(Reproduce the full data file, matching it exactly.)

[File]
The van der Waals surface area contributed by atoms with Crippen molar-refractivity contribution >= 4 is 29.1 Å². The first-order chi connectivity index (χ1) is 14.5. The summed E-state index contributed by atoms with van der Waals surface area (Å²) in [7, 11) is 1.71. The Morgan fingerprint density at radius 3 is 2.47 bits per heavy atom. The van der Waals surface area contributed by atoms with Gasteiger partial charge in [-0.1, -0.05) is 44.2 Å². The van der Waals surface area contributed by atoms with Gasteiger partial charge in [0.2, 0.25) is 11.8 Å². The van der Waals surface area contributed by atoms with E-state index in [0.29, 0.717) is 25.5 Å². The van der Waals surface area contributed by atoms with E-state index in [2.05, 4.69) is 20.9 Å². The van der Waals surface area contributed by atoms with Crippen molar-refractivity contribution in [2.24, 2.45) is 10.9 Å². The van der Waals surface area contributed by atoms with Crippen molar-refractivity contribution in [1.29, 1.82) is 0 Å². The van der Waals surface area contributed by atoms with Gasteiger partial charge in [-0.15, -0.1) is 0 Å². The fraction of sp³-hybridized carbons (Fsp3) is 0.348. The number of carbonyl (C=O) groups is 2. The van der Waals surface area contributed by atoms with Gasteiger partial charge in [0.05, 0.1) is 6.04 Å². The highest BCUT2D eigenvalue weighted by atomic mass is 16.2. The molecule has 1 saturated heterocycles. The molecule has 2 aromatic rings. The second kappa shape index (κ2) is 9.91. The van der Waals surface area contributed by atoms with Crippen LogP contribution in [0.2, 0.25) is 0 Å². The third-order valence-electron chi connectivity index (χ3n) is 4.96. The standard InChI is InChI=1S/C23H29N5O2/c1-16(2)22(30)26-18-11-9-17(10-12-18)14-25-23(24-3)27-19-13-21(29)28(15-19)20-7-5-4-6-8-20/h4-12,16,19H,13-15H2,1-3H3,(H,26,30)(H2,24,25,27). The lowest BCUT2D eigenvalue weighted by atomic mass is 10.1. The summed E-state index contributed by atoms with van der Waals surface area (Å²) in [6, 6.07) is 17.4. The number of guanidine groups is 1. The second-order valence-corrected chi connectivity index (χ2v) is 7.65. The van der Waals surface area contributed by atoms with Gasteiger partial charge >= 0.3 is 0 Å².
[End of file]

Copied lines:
The van der Waals surface area contributed by atoms with Crippen molar-refractivity contribution >= 4 is 29.1 Å². The first-order chi connectivity index (χ1) is 14.5. The summed E-state index contributed by atoms with van der Waals surface area (Å²) in [7, 11) is 1.71. The Morgan fingerprint density at radius 3 is 2.47 bits per heavy atom. The van der Waals surface area contributed by atoms with Gasteiger partial charge in [-0.1, -0.05) is 44.2 Å². The van der Waals surface area contributed by atoms with Gasteiger partial charge in [0.2, 0.25) is 11.8 Å². The van der Waals surface area contributed by atoms with E-state index in [0.29, 0.717) is 25.5 Å². The van der Waals surface area contributed by atoms with E-state index in [2.05, 4.69) is 20.9 Å². The van der Waals surface area contributed by atoms with Crippen molar-refractivity contribution in [2.24, 2.45) is 10.9 Å². The van der Waals surface area contributed by atoms with Crippen molar-refractivity contribution in [1.29, 1.82) is 0 Å². The van der Waals surface area contributed by atoms with Gasteiger partial charge in [-0.15, -0.1) is 0 Å². The fraction of sp³-hybridized carbons (Fsp3) is 0.348. The number of carbonyl (C=O) groups is 2. The van der Waals surface area contributed by atoms with Gasteiger partial charge in [0.05, 0.1) is 6.04 Å². The highest BCUT2D eigenvalue weighted by atomic mass is 16.2. The molecule has 1 saturated heterocycles. The molecule has 2 aromatic rings. The second kappa shape index (κ2) is 9.91. The van der Waals surface area contributed by atoms with Crippen LogP contribution in [0.2, 0.25) is 0 Å². The third-order valence-electron chi connectivity index (χ3n) is 4.96. The standard InChI is InChI=1S/C23H29N5O2/c1-16(2)22(30)26-18-11-9-17(10-12-18)14-25-23(24-3)27-19-13-21(29)28(15-19)20-7-5-4-6-8-20/h4-12,16,19H,13-15H2,1-3H3,(H,26,30)(H2,24,25,27). The lowest BCUT2D eigenvalue weighted by atomic mass is 10.1. The summed E-state index contributed by atoms with van der Waals surface area (Å²) in [6, 6.07) is 17.4. The number of guanidine groups is 1. The second-order valence-corrected chi connectivity index (χ2v) is 7.65. The van der Waals surface area contributed by atoms with Gasteiger partial charge >= 0.3 is 0 Å².